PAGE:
Spacewar! spread quickly across the early “hacker” community. It was later distributed by DEC with each PDP-1, preloaded in the core memory and ready to demonstrate when installed. The program significantly influenced the small coding community of the 1960s and inspired generations of video game creators. It lives on in emulations and is demonstrated regularly at the Computer History Museum on the last operational PDP-1. Steve Russell, the lead coder, said at a 2018 Smithsonian panel, “It’s more than 50 years old. There are no outstanding user complaints. There are no crash reports. And support is still available.” —Arthur Daemmrich, director, Lemelson Center for the Study of Invention and Innovation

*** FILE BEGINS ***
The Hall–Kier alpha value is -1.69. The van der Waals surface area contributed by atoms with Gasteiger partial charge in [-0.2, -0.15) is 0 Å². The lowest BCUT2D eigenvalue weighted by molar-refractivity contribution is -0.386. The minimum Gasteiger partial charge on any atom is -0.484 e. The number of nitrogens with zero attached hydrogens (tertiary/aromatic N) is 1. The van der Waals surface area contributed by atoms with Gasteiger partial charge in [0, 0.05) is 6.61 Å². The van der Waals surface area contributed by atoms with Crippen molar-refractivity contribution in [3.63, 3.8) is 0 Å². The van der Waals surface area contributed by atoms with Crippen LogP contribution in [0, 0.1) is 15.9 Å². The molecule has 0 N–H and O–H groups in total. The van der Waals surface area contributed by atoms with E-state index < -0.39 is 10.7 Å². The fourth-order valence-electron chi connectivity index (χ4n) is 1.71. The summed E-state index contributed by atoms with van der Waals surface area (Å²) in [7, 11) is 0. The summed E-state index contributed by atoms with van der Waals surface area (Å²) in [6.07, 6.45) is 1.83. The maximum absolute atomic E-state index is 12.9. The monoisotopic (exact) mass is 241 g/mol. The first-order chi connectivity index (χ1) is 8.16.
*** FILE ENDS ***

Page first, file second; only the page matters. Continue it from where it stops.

!! code snippet overlaid on the eastern facade of the Parthenon, Greece.
Photo illustration by Lisa Larson-Walker. Photo by Werner Forman/Universal Images Group/Getty Images.

The Origins of Email
Date: 1965
Come on. It’s email.


In 1961, Massachusetts Institute of Technology hackers created a system to let multiple users log into the same computer, and they began leaving little messages for each other. In 1965, a group of coders decided to create a formal command system for sending, receiving, and displaying these little digital missives. Higher-ups resisted the “MAIL” command at first, thinking it was a bit frivolous, but its usage took off—so much so that by 1971, MIT even saw the first piece of spam: an anti–Vietnam War message. —Clive Thompson

The Police Beat Algorithm
Date: 1968
The start of modern predictive policing—and computerized racial profiling